How Americans Speak – Shortened Words

For ESL levels 4+

For the next couple of weeks, we are going to learn how Americans speak. Maybe you can read very well, but you cannot understand Americans when they speak. We speak quickly, and we do not pronounce all the sounds clearly. Sometimes we don’t pronounce things at all! This week, we are looking at how Americans make words and phrases shorter.

I am going to + verb

We use “going to” in 2 ways:

  1. going to + place – I am going to Target. I am going to New York.
  2. going to + verb – I am going to see him tomorrow. I am going to eat dinner.

When we use “going to” with a place, we don’t make it much shorter, but it is common for Americans to drop the final “g” on “going” (I’m goin’ to Target).

When we use “going to” with a verb, we can make it very short. You will hear all of these shortened forms of “I am going to”:

  • I’m going to (acceptable in speaking and writing)
  • I’m goin’ to (only for speaking)
  • I’m gonna (only for speaking and VERY informal writing like a text message or Facebook)
  • I’m-n-a (only for speaking)
  • I’m-a (only for speaking)

Practice saying these sentences. Remember, the part in bold has the same meaning as “I am going to.”

  • I’m going to talk to her.
  • I’m goin’ to talk to her.
  • I’m gonna talk to her.
  • I’m-n-a talk to her.
  • I’m-a talk to her.

Now practice these:

  • I’m going to find it.
  • I’m goin’ to find it.
  • I’m gonna find it.
  • I’m-n-a find it.
  • I’m-a find it.

A general rule for English is that shorter sentences are more casual, and longer sentences are more formal. I can say, “I’m-a talk to her,” to my friends, but when I speak to my boss, I will use a longer pronunciation.

What do you

When speaking quickly, Americans will say, “Whadaya.” We do not pronounce the “t” at the end of “what,” and the vowels in “do” and “you” are very relaxed. This phrase is usually followed by a verb. We put a strong emphasis on that verb.

  • What do you do? => Whadaya DO?
  • What do you want? => Whadaya WANT?
  • What do you think? => Whadaya THINK?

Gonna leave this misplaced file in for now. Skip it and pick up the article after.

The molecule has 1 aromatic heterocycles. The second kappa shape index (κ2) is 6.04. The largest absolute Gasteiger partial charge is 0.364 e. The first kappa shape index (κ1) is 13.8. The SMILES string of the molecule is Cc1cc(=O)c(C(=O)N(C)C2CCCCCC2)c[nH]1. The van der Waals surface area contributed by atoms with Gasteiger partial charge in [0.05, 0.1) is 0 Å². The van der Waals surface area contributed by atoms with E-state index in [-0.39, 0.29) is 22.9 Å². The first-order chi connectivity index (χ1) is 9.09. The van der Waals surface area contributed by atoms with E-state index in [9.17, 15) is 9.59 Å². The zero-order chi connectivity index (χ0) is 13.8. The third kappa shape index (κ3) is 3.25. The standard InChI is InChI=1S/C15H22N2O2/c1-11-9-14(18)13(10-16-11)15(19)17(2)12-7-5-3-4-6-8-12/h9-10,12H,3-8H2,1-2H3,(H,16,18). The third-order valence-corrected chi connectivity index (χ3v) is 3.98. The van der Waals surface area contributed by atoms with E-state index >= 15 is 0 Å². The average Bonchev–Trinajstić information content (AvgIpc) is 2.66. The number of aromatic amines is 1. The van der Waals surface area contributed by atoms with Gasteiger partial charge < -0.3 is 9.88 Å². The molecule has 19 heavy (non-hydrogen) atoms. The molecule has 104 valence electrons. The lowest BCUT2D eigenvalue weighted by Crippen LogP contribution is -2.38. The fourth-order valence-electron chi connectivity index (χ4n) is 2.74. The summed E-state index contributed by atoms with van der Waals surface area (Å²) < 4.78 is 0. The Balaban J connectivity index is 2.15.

(What/When/Who/How/Why/Where) did you

Americans push words together when they speak, and sometimes, we combine the ending sound from one word with the beginning sound from the next word. When one word ends in “d” and the next begins with “y” (like “did + you”), we say a “j” sound. “Did you” becomes “di-ju” or “di-ja.” There is no difference between “di-ju” and di-ja.” Some Americans say “di-ju” and some say “di-ja.” Some say both. They have the same meaning.

  • What did you say? => What di-ju say?
  • When did you go there? => When di-ja go there?
  • Who did you see? => Who di-ja see?
  • How did you get here? => How di-ju get here?
  • Why did you hit me? => Why di-ju hit me?
  • Where did you eat dinner? => Where di-ja eat dinner?

want to

You have probably learned this one already. In pronunciation, “want to” becomes “wanna.” You will see “wanna” in very informal writing, like Facebook or a text message, but it is not a real word. It is only a pronunciation. In speaking, it is also common for Americans to drop “Do you” at the beginning of a question with “want to.”

  • Do you want to see a movie on Friday? => Wanna see a movie on Friday?
    OR
  • Do you want to see a movie on Friday? => Do you wanna see a movie on Friday?

I do not know

“I don’t know” often changes to “I dunno” or “I-da-no” in pronunciation. You can use it alone in response to a question:

  • Who’s playing in the Super Bowl?
    – I dunno.

Or you can use it as the beginning of a sentence:

  • I dunno who’s playing in the Super Bowl.

have to/has to

Most Americans don’t use “must.” We say “have/has to” instead. In conversation, “have to” is pronounced “hafta,” and “has to” is pronounced “hasta.”

  • I have to go to work now. => I hafta go to work now.
  • She has to pick up her son. => She hasta pick up her son.

have got to/has got to

The meaning of “have/has got to” is the same as “have/has to” or “must.” In conversation, we make this phrase VERY short. Look at how it changes.

  • I have got to answer these emails. (acceptable in speaking and writing)
  • I’ve got to answer these emails. (acceptable in speaking and writing)
  • I’ve gotta answer these emails. (only for speaking and VERY informal writing like a text message or Facebook)
  • I gotta answer these emails. (only for speaking and VERY informal writing like a text message or Facebook)
  • Gotta answer these emails. (only for speaking and VERY informal writing like a text message or Facebook)

You will see “gonna,” “wanna,” and “gotta” in very informal writing, and you will hear them in conversation, but THEY ARE NOT REAL WORDS. Do not use them in writing for school or work.

should have/could have/would have/might have/must have

If you have not learned how to use perfect modals, you can ask your teacher. Basically, when we use a modal verb (should, could, would, might, must) with “have” and a past participle, we are putting the modal verb in the past. In pronunciation, Americans do not pronounce “have” very clearly. We just say “uh” or “a.”

  • should have => shoulda
  • could have => coulda
  • would have => woulda
  • might have => mighta
  • must have => musta

Practice saying these sentences. Use the shortened pronunciation:

  • I should have used sunscreen.
  • I could have met you at the park, but I didn’t know you were there.
  • I would have gone to the store, but I didn’t know what we needed.
  • I might have left the oven on.
  • She must have forgotten about the meeting.

Watch this video to hear many of these shortened phrases spoken by a native English speaker.

One thought on “How Americans Speak – Shortened Words

Leave a Reply

Your email address will not be published. Required fields are marked *